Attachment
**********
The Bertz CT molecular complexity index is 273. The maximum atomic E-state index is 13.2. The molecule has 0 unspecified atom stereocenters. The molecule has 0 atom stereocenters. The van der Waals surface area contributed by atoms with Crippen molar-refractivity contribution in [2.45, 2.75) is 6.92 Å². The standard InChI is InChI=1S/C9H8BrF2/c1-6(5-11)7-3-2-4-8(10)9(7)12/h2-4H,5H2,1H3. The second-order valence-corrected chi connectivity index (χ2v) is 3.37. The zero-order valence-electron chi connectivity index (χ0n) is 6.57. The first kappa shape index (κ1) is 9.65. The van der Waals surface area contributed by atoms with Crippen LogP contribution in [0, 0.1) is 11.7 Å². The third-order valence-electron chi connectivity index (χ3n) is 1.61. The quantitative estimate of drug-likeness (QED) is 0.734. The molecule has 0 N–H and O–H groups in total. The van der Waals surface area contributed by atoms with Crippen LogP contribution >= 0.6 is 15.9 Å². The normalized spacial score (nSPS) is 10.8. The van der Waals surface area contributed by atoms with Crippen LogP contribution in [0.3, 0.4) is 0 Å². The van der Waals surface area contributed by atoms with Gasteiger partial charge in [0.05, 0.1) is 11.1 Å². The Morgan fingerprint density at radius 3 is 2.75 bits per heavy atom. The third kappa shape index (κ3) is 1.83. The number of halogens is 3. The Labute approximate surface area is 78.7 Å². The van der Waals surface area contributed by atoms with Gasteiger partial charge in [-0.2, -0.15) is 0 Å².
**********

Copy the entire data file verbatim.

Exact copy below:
The Bertz CT molecular complexity index is 273. The maximum atomic E-state index is 13.2. The molecule has 0 unspecified atom stereocenters. The molecule has 0 atom stereocenters. The van der Waals surface area contributed by atoms with Crippen molar-refractivity contribution in [2.45, 2.75) is 6.92 Å². The standard InChI is InChI=1S/C9H8BrF2/c1-6(5-11)7-3-2-4-8(10)9(7)12/h2-4H,5H2,1H3. The second-order valence-corrected chi connectivity index (χ2v) is 3.37. The zero-order valence-electron chi connectivity index (χ0n) is 6.57. The first kappa shape index (κ1) is 9.65. The van der Waals surface area contributed by atoms with Crippen LogP contribution in [0, 0.1) is 11.7 Å². The third-order valence-electron chi connectivity index (χ3n) is 1.61. The quantitative estimate of drug-likeness (QED) is 0.734. The molecule has 0 N–H and O–H groups in total. The van der Waals surface area contributed by atoms with Crippen LogP contribution >= 0.6 is 15.9 Å². The normalized spacial score (nSPS) is 10.8. The van der Waals surface area contributed by atoms with Crippen LogP contribution in [0.3, 0.4) is 0 Å². The van der Waals surface area contributed by atoms with Gasteiger partial charge in [0.05, 0.1) is 11.1 Å². The Morgan fingerprint density at radius 3 is 2.75 bits per heavy atom. The third kappa shape index (κ3) is 1.83. The number of halogens is 3. The Labute approximate surface area is 78.7 Å². The van der Waals surface area contributed by atoms with Gasteiger partial charge in [-0.2, -0.15) is 0 Å².